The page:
Oct 2, 2009

The tangible benefit of goat kisses

Here at Swede Farm, we rotate responsibilities, usually every 6-8 weeks or so. The goal is to ensure that everyone here can run any part of the farm so that we do not screech to a standstill if someone is unable to function in their assigned role (say, morning sickness). Anyone can take over for anyone. It also works well to train our children in responsibilities that they can take with them as they grow and move on to other pastures, if you will.

Linnea was our milker for the last month. Linnea is very diligent and efficient. She prides herself on functioning well and fast. She doesn't cut corners but she also doesn't go out of her way to add steps to the process.

This month Sara and Grace have taken over milking in tandem. Together they take as long as Linnea did. With one noticeable difference. Production--which had plummeted--has started to rise quickly.

We asked Sara and Grace what exactly they are doing differently. They denied any changes.

After a few days, Sara did notice a difference. Seems Linnea, efficiency expert that she is, is all business in the dairy. The goat come in, they go up on the stand, they get milked, they get down. Nice and straightforward.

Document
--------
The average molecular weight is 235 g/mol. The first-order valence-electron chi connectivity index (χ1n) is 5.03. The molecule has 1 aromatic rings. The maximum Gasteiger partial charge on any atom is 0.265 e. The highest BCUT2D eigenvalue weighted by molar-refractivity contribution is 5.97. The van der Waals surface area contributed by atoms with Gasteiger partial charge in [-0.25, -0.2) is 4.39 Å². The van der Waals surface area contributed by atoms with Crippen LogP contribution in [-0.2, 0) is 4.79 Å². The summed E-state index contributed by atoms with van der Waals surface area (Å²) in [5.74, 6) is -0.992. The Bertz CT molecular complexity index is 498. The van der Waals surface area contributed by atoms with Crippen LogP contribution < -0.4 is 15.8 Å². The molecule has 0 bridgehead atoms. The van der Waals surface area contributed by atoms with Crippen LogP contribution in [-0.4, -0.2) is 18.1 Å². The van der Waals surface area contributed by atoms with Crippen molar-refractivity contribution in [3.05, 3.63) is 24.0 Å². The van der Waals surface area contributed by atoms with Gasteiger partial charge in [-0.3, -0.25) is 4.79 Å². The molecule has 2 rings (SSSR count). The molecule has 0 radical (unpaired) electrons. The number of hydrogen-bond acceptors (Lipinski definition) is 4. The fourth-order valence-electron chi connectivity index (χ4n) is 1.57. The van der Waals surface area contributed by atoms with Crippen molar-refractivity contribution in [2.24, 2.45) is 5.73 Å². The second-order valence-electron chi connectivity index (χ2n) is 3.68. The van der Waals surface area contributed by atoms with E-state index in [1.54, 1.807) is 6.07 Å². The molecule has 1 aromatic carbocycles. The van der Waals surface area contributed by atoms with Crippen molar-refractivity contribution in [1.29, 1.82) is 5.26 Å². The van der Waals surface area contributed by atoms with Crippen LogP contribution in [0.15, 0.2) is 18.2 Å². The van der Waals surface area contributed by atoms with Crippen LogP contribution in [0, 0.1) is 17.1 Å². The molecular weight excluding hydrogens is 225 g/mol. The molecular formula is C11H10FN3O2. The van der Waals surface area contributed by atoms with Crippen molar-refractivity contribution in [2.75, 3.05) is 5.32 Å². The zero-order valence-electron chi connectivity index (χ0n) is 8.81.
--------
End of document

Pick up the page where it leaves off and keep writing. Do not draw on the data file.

Sara and Grace do the same. With one exception--whereas Linnea was all business, Sara and Grace take time for goat kisses. Sara shared that they tend to spend more time petting the milking does, talking to then (as opposed to just about them) and in general being more affectionate. Now this is not to say that there is anything wrong with getting down to business and being efficient, but apparently the goats noticed the lack of cuddles and kisses.

And I wonder if Linnea's recent crankiness indicated that although she didn't know it, that she was missing the extra kisses as well?

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